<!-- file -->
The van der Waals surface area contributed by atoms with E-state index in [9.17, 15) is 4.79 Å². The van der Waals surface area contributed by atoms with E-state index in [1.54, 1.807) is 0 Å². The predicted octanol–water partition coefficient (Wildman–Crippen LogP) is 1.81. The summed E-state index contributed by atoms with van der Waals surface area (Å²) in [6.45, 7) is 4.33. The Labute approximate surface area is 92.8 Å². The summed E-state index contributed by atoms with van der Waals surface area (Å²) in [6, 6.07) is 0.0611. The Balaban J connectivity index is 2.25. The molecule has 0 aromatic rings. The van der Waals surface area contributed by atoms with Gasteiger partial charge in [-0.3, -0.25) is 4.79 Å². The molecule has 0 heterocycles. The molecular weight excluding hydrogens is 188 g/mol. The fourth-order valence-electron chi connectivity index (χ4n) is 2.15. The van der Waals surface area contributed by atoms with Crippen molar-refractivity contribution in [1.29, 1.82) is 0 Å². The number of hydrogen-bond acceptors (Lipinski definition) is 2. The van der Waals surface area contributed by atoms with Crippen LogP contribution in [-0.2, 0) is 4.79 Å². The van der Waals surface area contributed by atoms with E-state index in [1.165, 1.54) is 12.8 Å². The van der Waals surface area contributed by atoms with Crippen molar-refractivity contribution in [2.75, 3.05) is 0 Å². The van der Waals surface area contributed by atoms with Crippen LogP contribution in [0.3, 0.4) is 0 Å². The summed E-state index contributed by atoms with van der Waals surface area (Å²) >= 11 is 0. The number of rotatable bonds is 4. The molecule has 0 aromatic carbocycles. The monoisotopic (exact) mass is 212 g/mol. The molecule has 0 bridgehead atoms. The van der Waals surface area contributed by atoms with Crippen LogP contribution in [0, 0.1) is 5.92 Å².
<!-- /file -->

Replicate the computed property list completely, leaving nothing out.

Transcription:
The van der Waals surface area contributed by atoms with E-state index in [9.17, 15) is 4.79 Å². The van der Waals surface area contributed by atoms with E-state index in [1.54, 1.807) is 0 Å². The predicted octanol–water partition coefficient (Wildman–Crippen LogP) is 1.81. The summed E-state index contributed by atoms with van der Waals surface area (Å²) in [6.45, 7) is 4.33. The Labute approximate surface area is 92.8 Å². The summed E-state index contributed by atoms with van der Waals surface area (Å²) in [6, 6.07) is 0.0611. The Balaban J connectivity index is 2.25. The molecule has 0 aromatic rings. The van der Waals surface area contributed by atoms with Gasteiger partial charge in [-0.3, -0.25) is 4.79 Å². The molecule has 0 heterocycles. The molecular weight excluding hydrogens is 188 g/mol. The fourth-order valence-electron chi connectivity index (χ4n) is 2.15. The van der Waals surface area contributed by atoms with Crippen molar-refractivity contribution in [1.29, 1.82) is 0 Å². The number of hydrogen-bond acceptors (Lipinski definition) is 2. The van der Waals surface area contributed by atoms with Crippen LogP contribution in [-0.2, 0) is 4.79 Å². The van der Waals surface area contributed by atoms with E-state index in [1.165, 1.54) is 12.8 Å². The van der Waals surface area contributed by atoms with Crippen molar-refractivity contribution in [2.75, 3.05) is 0 Å². The van der Waals surface area contributed by atoms with Crippen LogP contribution in [0.3, 0.4) is 0 Å². The summed E-state index contributed by atoms with van der Waals surface area (Å²) >= 11 is 0. The number of rotatable bonds is 4. The molecule has 0 aromatic carbocycles. The monoisotopic (exact) mass is 212 g/mol. The molecule has 0 bridgehead atoms. The van der Waals surface area contributed by atoms with Crippen LogP contribution in [0, 0.1) is 5.92 Å².